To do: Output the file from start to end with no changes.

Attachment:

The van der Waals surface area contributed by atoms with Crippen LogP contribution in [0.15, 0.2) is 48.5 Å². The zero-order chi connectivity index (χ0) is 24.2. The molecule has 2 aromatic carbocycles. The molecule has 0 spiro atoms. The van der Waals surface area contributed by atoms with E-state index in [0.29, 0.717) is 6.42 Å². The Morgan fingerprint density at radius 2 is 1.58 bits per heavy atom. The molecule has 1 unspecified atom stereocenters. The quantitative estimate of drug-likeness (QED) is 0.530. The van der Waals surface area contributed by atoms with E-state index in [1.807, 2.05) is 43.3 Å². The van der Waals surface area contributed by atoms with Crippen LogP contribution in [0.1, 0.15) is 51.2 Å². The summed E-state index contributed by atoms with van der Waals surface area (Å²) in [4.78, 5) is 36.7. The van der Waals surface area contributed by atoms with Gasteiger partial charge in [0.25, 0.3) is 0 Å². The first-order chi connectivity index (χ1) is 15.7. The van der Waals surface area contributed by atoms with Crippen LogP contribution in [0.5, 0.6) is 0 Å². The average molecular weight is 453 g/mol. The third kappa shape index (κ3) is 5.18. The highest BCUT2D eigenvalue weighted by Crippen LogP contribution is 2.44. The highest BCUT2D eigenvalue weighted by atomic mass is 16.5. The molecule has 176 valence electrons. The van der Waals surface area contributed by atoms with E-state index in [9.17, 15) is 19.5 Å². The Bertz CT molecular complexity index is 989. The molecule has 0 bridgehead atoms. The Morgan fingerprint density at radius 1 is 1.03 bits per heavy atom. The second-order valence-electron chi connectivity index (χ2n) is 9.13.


The van der Waals surface area contributed by atoms with Crippen LogP contribution in [0.15, 0.2) is 48.5 Å². The zero-order chi connectivity index (χ0) is 24.2. The molecule has 2 aromatic carbocycles. The molecule has 0 spiro atoms. The van der Waals surface area contributed by atoms with E-state index in [0.29, 0.717) is 6.42 Å². The Morgan fingerprint density at radius 2 is 1.58 bits per heavy atom. The molecule has 1 unspecified atom stereocenters. The quantitative estimate of drug-likeness (QED) is 0.530. The van der Waals surface area contributed by atoms with E-state index in [1.807, 2.05) is 43.3 Å². The van der Waals surface area contributed by atoms with Crippen LogP contribution in [0.1, 0.15) is 51.2 Å². The summed E-state index contributed by atoms with van der Waals surface area (Å²) in [4.78, 5) is 36.7. The van der Waals surface area contributed by atoms with Gasteiger partial charge in [0.25, 0.3) is 0 Å². The first-order chi connectivity index (χ1) is 15.7. The van der Waals surface area contributed by atoms with Crippen LogP contribution in [0.5, 0.6) is 0 Å². The average molecular weight is 453 g/mol. The third kappa shape index (κ3) is 5.18. The highest BCUT2D eigenvalue weighted by Crippen LogP contribution is 2.44. The highest BCUT2D eigenvalue weighted by atomic mass is 16.5. The molecule has 176 valence electrons. The van der Waals surface area contributed by atoms with E-state index in [9.17, 15) is 19.5 Å². The Bertz CT molecular complexity index is 989. The molecule has 0 bridgehead atoms. The Morgan fingerprint density at radius 1 is 1.03 bits per heavy atom. The second-order valence-electron chi connectivity index (χ2n) is 9.13.